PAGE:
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Opposition to US abortion aid ban mounts


RedCrossCare for war rape victims should trump national law.

The USA’s refusal to allow foreign aid to pay for offering and the provision of abortions to women raped in war is increasingly at odds with the international community.

A recent debate in the UK’s House of Lords raised the profile of the issue and adds to international and domestic pressure on President Obama to review the ban.

The US’s current ban is a 1973 amendment to the Foreign Assistance Act that states that ‘no foreign assistance funds may be used to pay for the performance of abortion as a method of family planning or to motivate or coerce any person to practice abortions,’ even if abortion is legal in the state receiving the aid.

The US government is the largest individual donor to ‘the largest, most influential and effective humanitarian organization in the world,’ the International Committee of the Red Cross (ICRC).

The USA’s stance visibly affects the care made available to women around the world, as seen in the ICRC’s lack of publicly referring to abortion.

Internally, however, the organisation’s directions are clear.

It advises doctors to provide ‘the best possible response to the victims’ needs while upholding the ICRC’s general position on abortion, which is that its medical staff do not perform abortions.’

A 2010 report by the USA’s Centre for Reproductive Rights said that ‘restrictive abortion laws may criminalize abortion even when it is necessary to save a woman’s life or to preserve her physical or mental health.

‘Provider compliance with these restrictive laws can jeopardize women’s fundamental rights to life, health and freedom from torture or cruel, inhuman, or degrading treatment (CIDT).’

Rape has been recognised as a war crime since 1998 and torture since 2000, and women who have been raped and carry the child to term face considerable problems.

Some organisations, including the World Health Organisation (WHO), avoid the ban by segregating their US funds in order to provide abortion care paid for by other donations.

Research published by the WHO in 2011 on US aid policy and induced abortion in sub-Saharan Africa found that ‘if women consider abortion as a way to prevent unwanted births, then policies curtailing the activities of organizations that provide modern contraceptives may inadvertently lead to an increase in the abortion rate.’

The research also found support for ‘our premise that funding for family planning services has a paradoxical effect on abortion outcomes.’

In its current assessment of the status of Millennium Development Goal 5 (Improve Maternal Health), in particular regarding Target 5.B: ‘Achieve universal access to reproductive health’, the UN said that ‘inadequate funding for family planning is a major failure in fulfilling commitments to improving women’s reproductive health.’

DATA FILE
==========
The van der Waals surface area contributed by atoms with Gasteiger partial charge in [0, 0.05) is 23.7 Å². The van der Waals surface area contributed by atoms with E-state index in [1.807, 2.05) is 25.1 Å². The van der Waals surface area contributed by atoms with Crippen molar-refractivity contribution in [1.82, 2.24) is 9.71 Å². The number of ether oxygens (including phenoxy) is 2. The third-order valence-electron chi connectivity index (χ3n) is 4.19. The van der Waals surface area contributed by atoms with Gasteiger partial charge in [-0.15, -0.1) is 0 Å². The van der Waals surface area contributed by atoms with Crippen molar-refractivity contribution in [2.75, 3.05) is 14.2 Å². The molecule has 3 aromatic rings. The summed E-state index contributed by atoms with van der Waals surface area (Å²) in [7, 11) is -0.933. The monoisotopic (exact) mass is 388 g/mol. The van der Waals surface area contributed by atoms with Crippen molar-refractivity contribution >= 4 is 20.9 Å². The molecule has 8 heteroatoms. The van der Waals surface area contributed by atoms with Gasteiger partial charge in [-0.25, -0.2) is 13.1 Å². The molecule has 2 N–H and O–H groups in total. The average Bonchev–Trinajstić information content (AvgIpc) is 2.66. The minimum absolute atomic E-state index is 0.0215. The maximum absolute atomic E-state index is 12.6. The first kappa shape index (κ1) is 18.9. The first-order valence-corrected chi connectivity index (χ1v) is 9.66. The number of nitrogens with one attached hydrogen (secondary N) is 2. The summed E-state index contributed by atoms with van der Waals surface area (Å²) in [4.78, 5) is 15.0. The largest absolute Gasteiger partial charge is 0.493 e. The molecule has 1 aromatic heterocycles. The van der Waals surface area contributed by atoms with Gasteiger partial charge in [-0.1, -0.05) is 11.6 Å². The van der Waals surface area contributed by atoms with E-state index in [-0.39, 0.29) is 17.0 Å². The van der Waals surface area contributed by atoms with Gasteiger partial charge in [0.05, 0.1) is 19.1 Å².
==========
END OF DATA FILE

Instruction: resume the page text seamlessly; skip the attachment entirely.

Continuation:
Medecins Sans Frontieres/Doctors Without Borders (MSF) recently spoke out about its commitment to providing independent care, saying that ‘aid must not be hijacked as a political tool.’

And in the UK, a recent House of Lords debate on Rape in Armed Conflict, Baroness Kinnock of Holyhead said that “this country must take global leadership on this matter.

“Women raped in war are absolutely entitled [to abortions] as persons who are wounded and sick.”

She went on to say that “Norway has made a bilateral request to the US to ask it to lift the abortion ban on humanitarian aid for women raped in war as a matter of US compliance with the Geneva conventions.

“Why has the UK not followed Norway’s example?”

In response to these and other questions, Baroness Northover, the UK government’s spokesperson in the House of Lords on International Development, said that “The Department for International Development (DfID) requires that all UK-funded humanitarian partners abide by humanitarian principles, including non-discriminatory provision of assistance.

“We do not ask the ICRC to segregate funds as it is fully aware of its obligations to different donors. We have flagged and will continue to flag the UK’s position to the ICRC.

“[And] we are exploring further the Norwegian position.”

Baroness Northover also said that “the denial of abortion in a situation that is life threatening or causing unbearable suffering to a victim of armed conflict may therefore contravene Common Article 3 [of the Geneva Conventions].

“Therefore, an abortion may be offered despite being in breach of national law by parties to the conflict or humanitarian organisations providing medical care and assistance.

“Clearly, this service provision very much depends on the facts of each situation but I state clearly that it is our view that there is no blanket ban on such medical help when covered by international humanitarian law even if national laws might be at variance with that.”

The Global Justice Center hailed Northover’s words, calling them ‘a historic change [to the UK’s] policy on abortions for women raped in armed conflict.’

While questions have been raised about the burden of proof of ‘unbearable suffering,’ the UK’s new leadership role is important in questioning publicly the disproportionate power a forty-year-old law holds over international humanitarian aid and the life and death of millions of women and girls around the world.

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